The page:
China: We Will "Fight for Every Drop of Water or Die"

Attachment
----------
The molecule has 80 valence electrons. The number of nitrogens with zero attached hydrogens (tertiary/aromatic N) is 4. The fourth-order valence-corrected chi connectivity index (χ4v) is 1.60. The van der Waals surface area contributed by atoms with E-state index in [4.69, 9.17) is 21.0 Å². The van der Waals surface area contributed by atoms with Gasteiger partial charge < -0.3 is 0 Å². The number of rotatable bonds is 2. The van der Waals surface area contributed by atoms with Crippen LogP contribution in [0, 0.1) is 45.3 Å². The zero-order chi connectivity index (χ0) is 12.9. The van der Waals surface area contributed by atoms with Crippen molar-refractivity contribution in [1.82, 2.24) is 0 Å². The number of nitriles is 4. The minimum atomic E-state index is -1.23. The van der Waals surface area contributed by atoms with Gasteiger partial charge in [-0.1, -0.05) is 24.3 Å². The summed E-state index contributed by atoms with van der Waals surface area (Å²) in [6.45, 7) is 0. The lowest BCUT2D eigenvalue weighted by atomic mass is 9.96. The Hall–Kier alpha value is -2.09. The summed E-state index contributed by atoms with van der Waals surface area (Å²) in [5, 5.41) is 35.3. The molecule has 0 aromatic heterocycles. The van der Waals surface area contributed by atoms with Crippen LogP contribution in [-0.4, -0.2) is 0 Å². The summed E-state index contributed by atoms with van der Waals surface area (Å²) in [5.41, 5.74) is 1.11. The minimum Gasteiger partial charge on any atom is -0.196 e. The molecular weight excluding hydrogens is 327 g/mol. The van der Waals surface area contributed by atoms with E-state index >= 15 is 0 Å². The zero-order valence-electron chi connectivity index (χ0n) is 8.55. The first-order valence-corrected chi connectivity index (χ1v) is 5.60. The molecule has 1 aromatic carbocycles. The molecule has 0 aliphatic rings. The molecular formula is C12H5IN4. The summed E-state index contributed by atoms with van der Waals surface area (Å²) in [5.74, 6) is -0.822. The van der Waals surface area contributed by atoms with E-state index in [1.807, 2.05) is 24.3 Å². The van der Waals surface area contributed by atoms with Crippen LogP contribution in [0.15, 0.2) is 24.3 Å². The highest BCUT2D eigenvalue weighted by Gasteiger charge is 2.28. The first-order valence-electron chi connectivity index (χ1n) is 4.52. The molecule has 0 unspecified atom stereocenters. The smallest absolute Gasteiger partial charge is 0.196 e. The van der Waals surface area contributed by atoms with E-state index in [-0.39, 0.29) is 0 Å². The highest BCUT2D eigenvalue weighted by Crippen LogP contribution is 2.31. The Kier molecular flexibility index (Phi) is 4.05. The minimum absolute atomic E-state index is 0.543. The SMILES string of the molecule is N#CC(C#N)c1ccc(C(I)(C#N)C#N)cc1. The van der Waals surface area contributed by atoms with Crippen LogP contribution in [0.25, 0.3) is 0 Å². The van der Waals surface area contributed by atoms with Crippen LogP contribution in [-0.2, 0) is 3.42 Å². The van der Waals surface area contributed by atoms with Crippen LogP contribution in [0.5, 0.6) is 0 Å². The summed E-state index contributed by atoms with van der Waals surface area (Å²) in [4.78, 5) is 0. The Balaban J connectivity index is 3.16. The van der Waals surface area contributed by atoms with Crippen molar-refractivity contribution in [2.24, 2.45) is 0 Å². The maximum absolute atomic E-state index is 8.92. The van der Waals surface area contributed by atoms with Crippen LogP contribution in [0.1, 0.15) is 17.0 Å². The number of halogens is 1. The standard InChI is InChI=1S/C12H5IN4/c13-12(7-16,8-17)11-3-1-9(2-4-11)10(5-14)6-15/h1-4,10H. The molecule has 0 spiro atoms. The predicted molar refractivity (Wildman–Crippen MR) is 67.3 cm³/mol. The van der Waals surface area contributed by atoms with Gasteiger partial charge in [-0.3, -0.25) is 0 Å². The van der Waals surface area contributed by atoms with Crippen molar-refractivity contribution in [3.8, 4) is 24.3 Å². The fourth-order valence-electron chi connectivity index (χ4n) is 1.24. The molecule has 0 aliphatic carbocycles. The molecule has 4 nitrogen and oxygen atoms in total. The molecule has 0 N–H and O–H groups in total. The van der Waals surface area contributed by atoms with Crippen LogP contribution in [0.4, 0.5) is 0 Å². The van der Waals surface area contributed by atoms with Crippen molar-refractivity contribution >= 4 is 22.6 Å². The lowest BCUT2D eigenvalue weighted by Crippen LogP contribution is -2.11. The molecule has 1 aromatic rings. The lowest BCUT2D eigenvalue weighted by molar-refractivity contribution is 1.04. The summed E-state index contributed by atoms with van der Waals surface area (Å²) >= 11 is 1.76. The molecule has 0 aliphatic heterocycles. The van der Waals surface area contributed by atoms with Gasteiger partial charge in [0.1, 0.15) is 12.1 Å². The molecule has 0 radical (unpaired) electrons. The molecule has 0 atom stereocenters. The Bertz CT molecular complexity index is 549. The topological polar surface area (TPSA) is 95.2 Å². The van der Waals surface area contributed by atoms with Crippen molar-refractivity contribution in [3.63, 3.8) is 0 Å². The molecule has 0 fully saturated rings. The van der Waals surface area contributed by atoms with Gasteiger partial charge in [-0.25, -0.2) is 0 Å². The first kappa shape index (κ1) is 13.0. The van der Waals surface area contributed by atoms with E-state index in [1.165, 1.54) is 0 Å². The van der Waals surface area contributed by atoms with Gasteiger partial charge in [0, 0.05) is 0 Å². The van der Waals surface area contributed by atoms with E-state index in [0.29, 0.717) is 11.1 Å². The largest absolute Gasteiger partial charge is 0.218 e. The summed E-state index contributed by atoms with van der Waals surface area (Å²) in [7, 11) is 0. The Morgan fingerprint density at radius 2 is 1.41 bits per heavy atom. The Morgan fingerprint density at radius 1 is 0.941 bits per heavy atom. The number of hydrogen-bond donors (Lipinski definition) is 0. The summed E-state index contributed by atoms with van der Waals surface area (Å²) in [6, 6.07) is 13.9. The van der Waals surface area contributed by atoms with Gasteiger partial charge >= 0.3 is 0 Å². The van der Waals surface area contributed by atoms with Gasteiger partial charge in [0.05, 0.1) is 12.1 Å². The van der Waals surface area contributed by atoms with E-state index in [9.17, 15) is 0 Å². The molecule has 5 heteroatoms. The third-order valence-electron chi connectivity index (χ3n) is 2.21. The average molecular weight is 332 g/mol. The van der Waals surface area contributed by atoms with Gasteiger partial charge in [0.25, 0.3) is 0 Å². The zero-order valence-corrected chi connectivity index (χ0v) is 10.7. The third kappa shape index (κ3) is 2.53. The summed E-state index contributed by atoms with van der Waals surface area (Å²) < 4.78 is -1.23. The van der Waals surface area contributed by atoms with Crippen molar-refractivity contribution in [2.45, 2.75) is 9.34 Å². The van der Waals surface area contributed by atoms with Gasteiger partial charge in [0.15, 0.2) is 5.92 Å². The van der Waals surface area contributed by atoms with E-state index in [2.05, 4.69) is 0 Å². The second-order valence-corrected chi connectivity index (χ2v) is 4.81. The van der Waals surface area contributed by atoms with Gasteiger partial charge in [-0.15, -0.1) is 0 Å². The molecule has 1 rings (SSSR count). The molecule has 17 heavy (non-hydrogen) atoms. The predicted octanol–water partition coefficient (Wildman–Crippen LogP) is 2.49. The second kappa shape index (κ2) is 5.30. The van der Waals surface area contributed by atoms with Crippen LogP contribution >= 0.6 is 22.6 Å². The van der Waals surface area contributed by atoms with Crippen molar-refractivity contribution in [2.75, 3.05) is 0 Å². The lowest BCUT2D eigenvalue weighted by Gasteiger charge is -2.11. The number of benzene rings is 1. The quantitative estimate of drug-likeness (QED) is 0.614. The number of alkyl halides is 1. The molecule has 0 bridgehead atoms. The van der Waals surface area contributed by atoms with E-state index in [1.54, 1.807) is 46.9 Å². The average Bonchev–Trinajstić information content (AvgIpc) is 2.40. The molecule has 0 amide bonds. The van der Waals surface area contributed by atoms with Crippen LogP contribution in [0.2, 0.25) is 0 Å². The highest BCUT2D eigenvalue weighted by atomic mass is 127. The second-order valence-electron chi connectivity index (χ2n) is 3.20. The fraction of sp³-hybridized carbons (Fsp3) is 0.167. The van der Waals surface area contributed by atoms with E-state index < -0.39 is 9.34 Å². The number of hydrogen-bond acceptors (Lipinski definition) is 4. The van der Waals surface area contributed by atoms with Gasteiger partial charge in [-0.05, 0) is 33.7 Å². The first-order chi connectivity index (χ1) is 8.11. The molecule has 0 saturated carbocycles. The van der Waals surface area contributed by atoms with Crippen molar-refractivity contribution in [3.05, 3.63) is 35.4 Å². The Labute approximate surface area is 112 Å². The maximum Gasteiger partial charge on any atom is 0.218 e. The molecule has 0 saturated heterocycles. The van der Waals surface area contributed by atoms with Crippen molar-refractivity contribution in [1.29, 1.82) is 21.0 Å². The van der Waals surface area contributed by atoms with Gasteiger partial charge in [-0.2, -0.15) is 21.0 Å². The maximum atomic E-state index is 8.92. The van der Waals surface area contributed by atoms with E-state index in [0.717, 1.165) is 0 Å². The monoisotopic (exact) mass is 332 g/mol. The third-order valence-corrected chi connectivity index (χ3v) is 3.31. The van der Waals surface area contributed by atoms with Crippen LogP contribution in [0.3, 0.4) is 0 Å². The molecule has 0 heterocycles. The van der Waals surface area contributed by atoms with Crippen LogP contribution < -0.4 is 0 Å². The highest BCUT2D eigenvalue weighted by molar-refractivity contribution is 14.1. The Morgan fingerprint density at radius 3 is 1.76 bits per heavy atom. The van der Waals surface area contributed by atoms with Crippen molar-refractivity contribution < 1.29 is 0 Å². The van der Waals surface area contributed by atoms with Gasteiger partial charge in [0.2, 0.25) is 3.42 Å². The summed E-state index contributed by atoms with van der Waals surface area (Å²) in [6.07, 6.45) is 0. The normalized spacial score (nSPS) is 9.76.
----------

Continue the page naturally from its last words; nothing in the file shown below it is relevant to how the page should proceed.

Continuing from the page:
flows through China to Burma and out into the Andaman Sea. It is one of Asia’s last wild rivers. Unimpeded by dams, it runs through remote southeastern China and the jungles of Burma and carved out what is called the “Grand Canyon of the East” by travelers.The Nu may not be “wild” much longer. Beijing has dusted off years-old plans to dam the river, and the countries downstream (not to mention environmentalists and other activists) are furious.The New York Times story on the proposed dams goes into great detail about the environmental sensitivities involved in the project and the impact on locals, tens of thousands of whom will be displaced by flooding caused by the dams, but it only touches lightly on the important geopolitical angle of riparian disputes like this one.Millions of Burmese and Thai farmers and fishermen downstream will be the biggest losers if China dams the Nu. “We’re talking about a cascade of dams that will fundamentally alter the ecosystems and resources for downstream communities that depend on the river,” Katy Yan, an environmental advocate, told the Times.Burma and Thailand are not the only countries indignant about Chinese plans to dam cross-border rivers, and the Nu is not the only river at the center of an international dispute. In fact, ten major rivers flow out of China into eleven neighboring countries. India, for example, is embroiled in a disagreement with China over a proposal to build three new dams on the Brahmaputra River, which also flows through Bangladesh.As in other international disagreements, China will continue to play the role of regional strongman when it comes to cross-border rivers, forcing neighbors to band together to balance Beijing. In the future, disputes like this will only get more intense as the pressure grows on China and neighboring countries alike to use river resources for agriculture, electricity, jobs, and much else. As Wen Jiabao once said, water scarcity threatens the “survival of the Chinese nation.” Almost any other head of state in Asia could say the same. Unfortunately, there may not always be enough rivers to go around.[Nu river when it gets down between Burma and Thailand, courtesy Wikimedia]